Monday, 19 March 2018

Instructions on Confidence

I'm Lydia, and you might know me from such Facebook posts as "I'm spiralling" and "I fell in a hole".

Outwardly I scream confidence, but inside?

Put it this way, I am what happens when you put armour on a jellyfish. My armour is my wit, my empathy, and my smile.

A warning to begin with; this blog jumps around a bit. It’s not linear because I’m not linear.

My parents have always raised me to be confident. There are numerous videos of me singing, dancing, holding court with my aunts and uncles, and generally being the centre of attention.

Little Confident Lydia
(Author's Own)

Before we go on, I must talk about privilege. I know that despite my brown face and femaleness, I am extremely privileged. I have a wonderfully middle-class life in Manchester with my wife and our two cats. I’m university educated with two degrees, and I’m in fulltime employment. This is how and why I am able to exude faux confidence when I'm depressed. It's a long learned skill.

When I was 10, a girl in my class decided to bully me.

What followed was 15 years of victimhood and my confidence was knocked at every turn. People who didn't like my confidence picked on me, chipping away at my armour.

In 2007, I started the long road back to some semblance of confident me. I applied to appear on How To Look Good Naked with Gok Wan. I was selected and went down to London, a few times a week, for 6 weeks to be pampered, preened and polished. They told me I was great. I needed to hear it.

The 6 weeks culminated in a nude photoshoot and a catwalk show at The Trafford Centre.
And then everything was ok!

Of course, I'm kidding! I was filled with pseudo-confidence, bravado. Despite the joy of doing How To Look Good Naked, I was plagued with the spectre of mental health. I am PROOF that you can be destroyed by mental health problems and STILL appear to be confident.

My depression started at around 15 years old when my parents moved away for work and I went to live with a family from church while I did my GCSEs. I was 15 so I thought I knew everything, but in reality, I had compartmentalised. I was being bullied, I was just discovering my sexuality, and I was, at times, not able to see my parents when they came to visit me.
Supporting Behind the Mask Mental Health Charity
(Author's Own)
The trickle of sadness started there and grew into a looming, snarling black dog over several years until medical intervention.

After the show, it took years to work out what confidence actually was. At this time I was still being bullied, by a so-called friend. I was taking months off work unable to get out of bed and I was miserable in my job. 

So how did I get it back?

Lesson #1

Make changes.

I left my job at the Council in 2008. It was a job that consisted of speaking to mostly vulnerable people to get them to pay their council tax arrears. It was a toxic environment where, again, I found myself bullied. I was also being micro-managed, belittled, and disciplined for just existing.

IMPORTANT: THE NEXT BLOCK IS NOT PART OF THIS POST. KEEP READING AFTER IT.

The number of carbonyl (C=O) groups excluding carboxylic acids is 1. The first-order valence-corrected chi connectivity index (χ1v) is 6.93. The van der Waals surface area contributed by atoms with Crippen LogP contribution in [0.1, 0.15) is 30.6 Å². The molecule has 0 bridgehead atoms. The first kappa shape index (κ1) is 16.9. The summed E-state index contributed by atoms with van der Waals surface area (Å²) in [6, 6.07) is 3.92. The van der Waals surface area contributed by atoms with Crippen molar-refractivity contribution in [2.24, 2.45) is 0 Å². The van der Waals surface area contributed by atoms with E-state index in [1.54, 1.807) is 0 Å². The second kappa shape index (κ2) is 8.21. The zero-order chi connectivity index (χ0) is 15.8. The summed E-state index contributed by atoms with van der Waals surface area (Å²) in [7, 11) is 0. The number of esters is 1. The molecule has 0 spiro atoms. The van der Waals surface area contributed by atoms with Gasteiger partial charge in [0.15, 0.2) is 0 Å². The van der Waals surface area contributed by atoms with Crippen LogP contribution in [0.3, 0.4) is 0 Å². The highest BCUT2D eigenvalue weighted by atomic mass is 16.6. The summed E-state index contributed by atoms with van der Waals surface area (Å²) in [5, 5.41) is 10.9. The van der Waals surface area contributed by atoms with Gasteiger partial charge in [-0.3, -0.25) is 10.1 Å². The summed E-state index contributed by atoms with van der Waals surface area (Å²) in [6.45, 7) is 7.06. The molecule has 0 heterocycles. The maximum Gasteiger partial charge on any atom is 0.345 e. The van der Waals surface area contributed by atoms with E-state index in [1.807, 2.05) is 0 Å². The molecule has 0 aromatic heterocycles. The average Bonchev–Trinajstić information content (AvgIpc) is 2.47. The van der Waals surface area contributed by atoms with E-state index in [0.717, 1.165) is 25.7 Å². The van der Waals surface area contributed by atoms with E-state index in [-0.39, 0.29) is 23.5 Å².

I think it was my brown face, queer haircut and outspoken desire for change within the department that she hated. But who knows?

So I went back to university! I did a teaching degree and took a break from myself.

Lesson #2

Find your passion.

Around the same time, I started working for Chorley FM (yes it's real) on their LGBT show. It was a revelation! I could talk to my heart's content, be politically engaged and outspoken, and play music, following in my dad's footsteps. From there I moved to Gaydio, did a spot on BBC Radio Manchester, and then joined the Gay Agenda team, guesting on a weekly radio show (now a lively podcast). 

When I'm presenting, or guesting, I am unashamedly outspoken and confident.

Lesson #3

It's OK to be someone else for a bit.

In 2010, a friend asked me to take part in a drag king competition. It wasn't my first foray into drag, but I hadn't done it in many years. I got through to the final and ended up leading the Pride Parade as Our Kelly, just behind Sir Ian McKellan. 

Since then I have done drag all over the country. I have performed at Pride festivals, hosted burlesque shows, and even have my own night "The Boi Zone". I'm never as confident as I am when I'm in drag behind a literal mask, and that's OK.

Lesson #4

Find confidence in the bad stuff.

It's easier to be confident when you're happy and healthy. But the place I found the most confidence was my depression. Coming out loud and proud about my depression and anxiety about my suicidal feelings and hopelessness, when to others it seemed like everything was great, helped immensely. 

When you tell people, they tell you and you find confidence in the sharing of those dark secrets.

Lesson #5

Be an imposter

Whatever I'm doing, I feel like I'm faking it. So I embrace that. I behave the way a competent person would. This is how I push myself forward, by just doing the thing I think I can't.

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